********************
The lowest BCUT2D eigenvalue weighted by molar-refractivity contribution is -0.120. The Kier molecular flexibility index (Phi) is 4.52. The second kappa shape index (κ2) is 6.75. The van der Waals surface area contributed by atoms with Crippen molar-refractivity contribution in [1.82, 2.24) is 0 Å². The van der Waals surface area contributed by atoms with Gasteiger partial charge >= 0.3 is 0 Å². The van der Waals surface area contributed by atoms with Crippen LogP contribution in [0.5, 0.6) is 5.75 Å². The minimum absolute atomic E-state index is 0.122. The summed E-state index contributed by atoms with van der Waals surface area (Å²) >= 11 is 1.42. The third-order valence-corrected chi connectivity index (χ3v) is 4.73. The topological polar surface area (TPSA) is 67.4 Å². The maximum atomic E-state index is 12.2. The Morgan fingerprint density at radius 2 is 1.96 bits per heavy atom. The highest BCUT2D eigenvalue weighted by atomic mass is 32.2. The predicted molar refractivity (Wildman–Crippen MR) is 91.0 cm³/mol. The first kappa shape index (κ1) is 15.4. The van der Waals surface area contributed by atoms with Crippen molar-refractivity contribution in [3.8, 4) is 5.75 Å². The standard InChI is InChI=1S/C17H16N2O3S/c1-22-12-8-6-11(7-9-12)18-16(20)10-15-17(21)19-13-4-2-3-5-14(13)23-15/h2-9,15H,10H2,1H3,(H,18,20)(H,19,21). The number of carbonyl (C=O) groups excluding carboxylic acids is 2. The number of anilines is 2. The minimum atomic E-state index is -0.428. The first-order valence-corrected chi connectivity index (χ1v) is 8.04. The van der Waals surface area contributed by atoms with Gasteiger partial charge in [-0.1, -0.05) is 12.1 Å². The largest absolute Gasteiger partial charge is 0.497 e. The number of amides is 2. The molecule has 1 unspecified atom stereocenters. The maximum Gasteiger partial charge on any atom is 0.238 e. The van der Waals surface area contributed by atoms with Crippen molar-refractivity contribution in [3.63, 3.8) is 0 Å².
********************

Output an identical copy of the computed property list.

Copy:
The lowest BCUT2D eigenvalue weighted by molar-refractivity contribution is -0.120. The Kier molecular flexibility index (Phi) is 4.52. The second kappa shape index (κ2) is 6.75. The van der Waals surface area contributed by atoms with Crippen molar-refractivity contribution in [1.82, 2.24) is 0 Å². The van der Waals surface area contributed by atoms with Gasteiger partial charge >= 0.3 is 0 Å². The van der Waals surface area contributed by atoms with Crippen LogP contribution in [0.5, 0.6) is 5.75 Å². The minimum absolute atomic E-state index is 0.122. The summed E-state index contributed by atoms with van der Waals surface area (Å²) >= 11 is 1.42. The third-order valence-corrected chi connectivity index (χ3v) is 4.73. The topological polar surface area (TPSA) is 67.4 Å². The maximum atomic E-state index is 12.2. The Morgan fingerprint density at radius 2 is 1.96 bits per heavy atom. The highest BCUT2D eigenvalue weighted by atomic mass is 32.2. The predicted molar refractivity (Wildman–Crippen MR) is 91.0 cm³/mol. The first kappa shape index (κ1) is 15.4. The van der Waals surface area contributed by atoms with Crippen molar-refractivity contribution in [3.8, 4) is 5.75 Å². The standard InChI is InChI=1S/C17H16N2O3S/c1-22-12-8-6-11(7-9-12)18-16(20)10-15-17(21)19-13-4-2-3-5-14(13)23-15/h2-9,15H,10H2,1H3,(H,18,20)(H,19,21). The number of carbonyl (C=O) groups excluding carboxylic acids is 2. The number of anilines is 2. The minimum atomic E-state index is -0.428. The first-order valence-corrected chi connectivity index (χ1v) is 8.04. The van der Waals surface area contributed by atoms with Gasteiger partial charge in [-0.1, -0.05) is 12.1 Å². The largest absolute Gasteiger partial charge is 0.497 e. The number of amides is 2. The molecule has 1 unspecified atom stereocenters. The maximum Gasteiger partial charge on any atom is 0.238 e. The van der Waals surface area contributed by atoms with Crippen molar-refractivity contribution in [3.63, 3.8) is 0 Å².